“What keeps you awake at night?” Over the last few months in 2018, Wilbury Stratton posed this question to its extensive network of hiring managers and talent heads.
Our aim was to provide talent leaders with a greater understanding of the issues that their peers and colleagues have been facing and how they plan on managing them in the new year. We hoped that gathering, and sharing, these insights would help leaders in the field devise effective changes and novel strategies to tackle their most pressing concerns.
As part of this project, our research team engaged with numerous sources across a broad range of industry sectors. Initially, we expected to obtain a mixed array of responses, especially when considering the diversity of the industries covered. We soon realised, however, that the same topics arose again and again. Some of these included: diversity, technology, reputation & standing of talent teams and capacity.
With the gender pay gap gaining media attention and AI becoming increasingly prevalent, it was perhaps unsurprising that issues such as technology and diversity were raised during the conversations. What was interesting to note, however, was the way in which sources evaluated each of the areas.
Our findings suggest that the majority of senior talent leaders no longer consider diversity to be purely a numbers game. Rather than viewing it as a chore or obligation, many spoke of increasing diversity as an exciting opportunity to bring positive changes and fresh perspectives. This suggests that the conversation around diversity is evolving and that there is a growing respect, understanding and sophistication surrounding the matter.
The need to hire faster and smarter has undoubtedly put a strain on talent teams. As such, technology, and the shortcuts it can provide, were extensively discussed by our senior talent leaders. While some suggested that it was the excitement of integrating new technology into the TA function that “kept [them] awake at night”, others told horror stories of failed talent management platforms. It was also insightful to hear about the different ways that various teams have been integrating technology into their processes and how successful their methods had been.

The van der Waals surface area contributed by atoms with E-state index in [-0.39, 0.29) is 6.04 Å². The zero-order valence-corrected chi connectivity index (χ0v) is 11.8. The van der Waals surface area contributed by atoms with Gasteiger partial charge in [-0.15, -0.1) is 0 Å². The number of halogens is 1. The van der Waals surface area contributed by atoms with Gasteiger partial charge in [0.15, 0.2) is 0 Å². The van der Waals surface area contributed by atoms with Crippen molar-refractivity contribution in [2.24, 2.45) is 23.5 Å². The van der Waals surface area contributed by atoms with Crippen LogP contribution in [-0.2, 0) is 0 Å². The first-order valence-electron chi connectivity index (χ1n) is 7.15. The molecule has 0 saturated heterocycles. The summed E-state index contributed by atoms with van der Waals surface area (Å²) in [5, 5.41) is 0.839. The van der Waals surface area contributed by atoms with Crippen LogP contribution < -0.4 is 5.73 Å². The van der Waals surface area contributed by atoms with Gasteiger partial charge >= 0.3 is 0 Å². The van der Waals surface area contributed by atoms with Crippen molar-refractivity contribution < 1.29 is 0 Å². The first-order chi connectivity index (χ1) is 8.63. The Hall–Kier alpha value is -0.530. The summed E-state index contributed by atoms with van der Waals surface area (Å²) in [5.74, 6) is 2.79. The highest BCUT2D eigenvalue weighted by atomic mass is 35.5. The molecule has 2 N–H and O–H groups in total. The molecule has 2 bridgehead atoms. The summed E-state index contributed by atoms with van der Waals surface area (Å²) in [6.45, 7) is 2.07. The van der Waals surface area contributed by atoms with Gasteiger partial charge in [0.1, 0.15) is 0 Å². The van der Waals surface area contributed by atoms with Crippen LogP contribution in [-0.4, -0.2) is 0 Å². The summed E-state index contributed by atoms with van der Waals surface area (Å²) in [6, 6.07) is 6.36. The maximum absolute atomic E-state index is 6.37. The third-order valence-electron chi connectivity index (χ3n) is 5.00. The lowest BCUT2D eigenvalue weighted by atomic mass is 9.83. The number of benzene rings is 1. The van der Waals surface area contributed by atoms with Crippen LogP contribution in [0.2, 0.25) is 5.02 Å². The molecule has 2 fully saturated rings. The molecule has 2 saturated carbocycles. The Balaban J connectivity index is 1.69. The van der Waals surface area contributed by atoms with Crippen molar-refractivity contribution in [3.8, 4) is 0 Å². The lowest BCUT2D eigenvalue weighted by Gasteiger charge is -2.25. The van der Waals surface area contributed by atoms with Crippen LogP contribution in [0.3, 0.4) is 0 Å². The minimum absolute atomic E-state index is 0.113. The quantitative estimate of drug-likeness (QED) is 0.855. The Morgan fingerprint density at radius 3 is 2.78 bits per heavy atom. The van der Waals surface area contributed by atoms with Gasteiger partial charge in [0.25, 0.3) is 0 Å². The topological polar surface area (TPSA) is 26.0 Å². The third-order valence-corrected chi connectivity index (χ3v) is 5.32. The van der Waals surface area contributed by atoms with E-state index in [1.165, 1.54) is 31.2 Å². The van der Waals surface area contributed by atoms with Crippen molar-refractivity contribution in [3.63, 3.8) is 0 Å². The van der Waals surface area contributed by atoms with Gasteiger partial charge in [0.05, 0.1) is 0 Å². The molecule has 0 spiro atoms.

The reputation and standing of talent teams within the context of large business structures were generally seen to be improving. One source commented that “we used to be seen as a service for the business. Now we have a seat at the table.” Our researchers also unveiled instances of new, strong communication channels between talent leaders and the heads of data and insight, as well as the leaders of D&I teams. Talent leaders still felt, however, a need for even greater influence within the business. Our sources discussed the potential of talent teams being moved away from the HR structure and the impact that this could have.
One thing that always stands out when talking to senior talent leaders and their teams is that they are never underworked. It was, therefore, unsurprising that capacity was named as a pressing issue faced by talent heads across various industry sectors. An increase in workload goes hand in hand with the increasing amount of influence and status that talent acquisition teams have reported.